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February 2023
Vol. 22, No. 5
In Good Company

Recordially, Lou Curtiss

Frank Stokes

by Lou CurtissDecember 2017

There was a Memphis area blues singer, one of my favorites, in the ’20s and ’30s, named Frank Stokes, who was one hell of a guitar picker and an exciting and original vocalist. He made several records on his own and worked with another guitarist named Dan Sane in a duet that they called the Beale Street Sheiks. Mostly, they were a street band, which was a hard thing to be in the city of Memphis because the mayor of of that city, who was named Crump, was fond of rounding up street musicians and throwing them in the can where they were treated none too nicely.

This Mayor Crump was especially fond of placing Frank Stokes in the can. Stokes, however, was a bit of a rebel and being a songwriter wrote a very popular blues tune called “Mr. Crump Don’t Like It,” which listed in detail the excuses that Crump used to crack down on local musicians.

The blame he used wouldn’t fit very well today, but the name Crump is quite similar to a burden of a President we are all putting up with. Also there are a variety of evils he seems to delight in poking in our collective eyes. I’m speaking of our President Trump. And it’s a damned good tune. One of you folk type songwriters ought to write “Mr. Trump Don’t Like It.” It’s a tune and an idea that ought to get around quite a bit. You can look up Frank Stokes on YouTube and check out the tune. Even though Stokes died in the 1950s I’ve got a feeling he’d get a kick out of his tune being used to poke a stick at the establishment that he wasn’t to fond of.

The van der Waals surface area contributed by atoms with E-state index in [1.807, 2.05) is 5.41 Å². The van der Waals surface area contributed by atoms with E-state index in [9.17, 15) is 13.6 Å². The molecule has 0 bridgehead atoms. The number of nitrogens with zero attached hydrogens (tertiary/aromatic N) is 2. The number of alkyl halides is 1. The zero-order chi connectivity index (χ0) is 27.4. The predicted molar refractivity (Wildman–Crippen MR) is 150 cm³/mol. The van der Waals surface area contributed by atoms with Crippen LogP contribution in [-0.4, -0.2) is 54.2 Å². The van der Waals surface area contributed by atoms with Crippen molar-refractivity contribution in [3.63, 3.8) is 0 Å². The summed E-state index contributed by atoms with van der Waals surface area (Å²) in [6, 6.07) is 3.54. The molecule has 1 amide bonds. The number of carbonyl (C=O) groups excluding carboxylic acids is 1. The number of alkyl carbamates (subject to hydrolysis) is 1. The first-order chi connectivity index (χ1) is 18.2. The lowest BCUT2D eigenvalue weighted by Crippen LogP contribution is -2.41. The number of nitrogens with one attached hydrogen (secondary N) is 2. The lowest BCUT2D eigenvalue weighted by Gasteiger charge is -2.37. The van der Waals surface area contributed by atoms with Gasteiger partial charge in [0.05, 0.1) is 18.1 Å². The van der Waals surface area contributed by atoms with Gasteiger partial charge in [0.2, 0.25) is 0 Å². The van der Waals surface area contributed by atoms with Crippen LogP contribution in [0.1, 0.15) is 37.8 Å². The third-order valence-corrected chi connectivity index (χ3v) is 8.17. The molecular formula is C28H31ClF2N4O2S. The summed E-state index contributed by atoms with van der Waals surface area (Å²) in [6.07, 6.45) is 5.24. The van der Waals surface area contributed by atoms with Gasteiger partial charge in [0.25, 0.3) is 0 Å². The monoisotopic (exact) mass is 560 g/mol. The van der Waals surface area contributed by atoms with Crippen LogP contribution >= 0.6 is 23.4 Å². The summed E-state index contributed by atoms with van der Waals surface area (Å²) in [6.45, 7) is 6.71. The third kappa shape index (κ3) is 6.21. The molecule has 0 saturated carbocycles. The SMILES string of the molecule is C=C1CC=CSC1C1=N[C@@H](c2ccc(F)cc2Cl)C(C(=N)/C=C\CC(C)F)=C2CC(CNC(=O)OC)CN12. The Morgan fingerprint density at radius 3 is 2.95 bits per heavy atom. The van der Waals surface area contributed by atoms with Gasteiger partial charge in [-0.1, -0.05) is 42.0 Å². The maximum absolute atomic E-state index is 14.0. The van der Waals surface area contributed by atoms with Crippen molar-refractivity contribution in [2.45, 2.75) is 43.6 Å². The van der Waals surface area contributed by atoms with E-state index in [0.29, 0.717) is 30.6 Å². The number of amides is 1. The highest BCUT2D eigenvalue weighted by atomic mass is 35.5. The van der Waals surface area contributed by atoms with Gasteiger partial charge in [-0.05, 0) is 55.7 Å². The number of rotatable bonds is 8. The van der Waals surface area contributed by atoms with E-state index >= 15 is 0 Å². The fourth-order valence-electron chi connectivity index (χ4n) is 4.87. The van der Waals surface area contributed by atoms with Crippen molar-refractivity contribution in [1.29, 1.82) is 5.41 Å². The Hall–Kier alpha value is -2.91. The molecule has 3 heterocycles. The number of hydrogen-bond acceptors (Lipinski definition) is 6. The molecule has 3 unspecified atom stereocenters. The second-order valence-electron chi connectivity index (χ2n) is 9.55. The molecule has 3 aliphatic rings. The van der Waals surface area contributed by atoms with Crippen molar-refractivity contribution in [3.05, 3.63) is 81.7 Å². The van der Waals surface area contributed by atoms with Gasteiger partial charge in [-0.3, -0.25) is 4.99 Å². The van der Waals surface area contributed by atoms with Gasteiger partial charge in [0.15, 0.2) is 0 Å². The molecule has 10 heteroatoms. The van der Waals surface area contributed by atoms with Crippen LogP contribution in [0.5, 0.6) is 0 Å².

I got a email from a Mr. Michael Stewart, who is talking about getting together a Drowsy Maggies Street Music Festival to be held once a month in North Park. It would be nice to have an occasional traditional performer in our area. Also, it would be nice to have some some workshops and concerts where the performers can interact and have an opportunity to get to know each other. We haven’t had anything like that since the last San Diego State Folk Festival back in 1987. We’ve had a lot of great music and a lot of jam sessions but very little chance to introduce new folks to new kinds of music that they haven’t been exposed to before. We have to get back to doing that. With the internet we’re exposed to such a wide variety of music, films, and, cultural icons. Check out Max Hunter’s collection of Ozark folk songs, The Juneberry 78rpm home library, Excavated Shellac, YouTube, the Internet archives, essential old time sites, the Old Time Tiki Parlor, the Alan Lomax Collection, the various Library of Congress Sites (I especially recomend the Todd-Sonkin California Collection, which includes the music from farm labor camps in the Central Valley. It’s like Woody Guthrie meets The Grapes of Wrath). It’d be nice if someone could get together some workshop material to present at some of these projects. It’s funny that so long after I put togther of festivals (I did 56 of them) I still see the need for them and not near enough people who want to take the time to do them, and do them right. I don’t suppose anyone could please me, but boy we’ve heard a lot of great music over these past 50 years. And we were able to share it with the people of San Diego.
Lou Curtiss

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